An example of this may be that you’re watching a show and a sex scene happens. You may not actually feel emotionally aroused – say, you find yourself unattracted to the actors, or you are watching this with a friend which definitely puts a damper on any “mood” it might inspire – but your body might still react. This is not because you want to immediately immerse yourself in the fantasy of the show in front of you, but your body sees something that is sex related and tries to start to engine, thinking it’s time to have sex. Think back to the scenario at the beginning: you weren’t hungry looking at the commercial, but seeing pizza made your stomach activate and growl. 

Okay, but why does it matter? 

The simple answer is that knowledge about our sexuality is power – the more we understand our own bodies, the more that we can work with our bodies instead of against them. Knowing that mental and physical arousal are not always in sync allows us to understand the fact that as I’ve already mentioned, our body responding differently to a stimulus than our mind is both common and normal. When we think our body is “wrong” or acting “abnormally”, this creates shame – one of the biggest barriers I see to my clients having happy and fulfilling sex lives. 

The more complicated answer comes into play when we’re looking at sexual trauma. Unfortunately, a common myth around sexual violence is that our bodies reacting – a person being “wet” or “hard” – indicates consent. The science of arousal non-concordance shows us clearly that you can never assume someone is consenting because of a bodily response – you must always listen to a person’s words above all else. Along with non-concordance being a source of victim-blaming from others, people who don’t understand their own non-concordance may feel shame or blame themselves for their own responses – “Why would I ever get turned on by that?” Remember the wise teachings of Emily Nagoski: our bodies often react to what is sex related, not necessarily what is sexually desired. The natural responses our bodies go through to stimuli say nothing about who we are or what we want at any given moment, the same way that your stomach growling does not mean someone around you should immediately cook you a five course meal.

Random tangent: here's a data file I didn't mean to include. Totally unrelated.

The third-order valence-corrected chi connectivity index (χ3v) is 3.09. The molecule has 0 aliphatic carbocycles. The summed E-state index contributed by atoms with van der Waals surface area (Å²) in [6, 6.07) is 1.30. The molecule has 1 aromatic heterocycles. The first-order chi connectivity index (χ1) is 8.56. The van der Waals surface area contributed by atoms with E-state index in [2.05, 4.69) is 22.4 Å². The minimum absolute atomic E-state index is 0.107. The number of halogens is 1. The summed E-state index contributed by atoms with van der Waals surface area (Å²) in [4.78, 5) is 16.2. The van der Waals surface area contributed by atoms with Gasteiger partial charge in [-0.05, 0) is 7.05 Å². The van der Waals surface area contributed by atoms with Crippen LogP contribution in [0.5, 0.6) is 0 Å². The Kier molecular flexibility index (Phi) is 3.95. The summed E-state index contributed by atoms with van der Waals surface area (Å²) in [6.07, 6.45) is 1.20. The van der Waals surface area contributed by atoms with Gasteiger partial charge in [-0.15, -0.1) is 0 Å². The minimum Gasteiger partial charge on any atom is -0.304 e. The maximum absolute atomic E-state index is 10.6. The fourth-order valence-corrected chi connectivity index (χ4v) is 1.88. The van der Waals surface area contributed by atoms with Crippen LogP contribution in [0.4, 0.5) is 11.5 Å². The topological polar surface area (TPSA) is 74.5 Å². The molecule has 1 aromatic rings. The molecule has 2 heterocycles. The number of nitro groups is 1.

What do you do about arousal non-concordance?

In most cases, nothing beyond understanding that it’s a typical part of sexual functioning. You may talk with your partners about it and practice talking to one another openly about sex, including when you want it and when you don’t. 

However, if you find that arousal non-concordance is severely impacting your life – be it creating a barrier to meaningful intimacy or disrupting daily functioning – then it may be a good time to consult a professional. Therapists who practice sex therapy can be great resources for processing through sexual shame and health concerns. Speaking regularly to your primary care physicians is also important for sexual health, especially since conditions similar to arousal non-concordance such as Erectile Dysfunction can be tied to cardiovascular diseases. 

No matter what you do, know that above all else, your body is normal. Oftentimes, we bully ourselves and each other by trying to pick at the ways that our bodies and our sexualities are different and wrong, but every single human body is more similar than it is different. To end with one last quote from Come As You Are:

“We know by now that there’s no such thing as normal—or rather, that we’re all normal. We’re all made of the same parts as everyone else, organized in a unique way. No two alike.”

References and Further Reading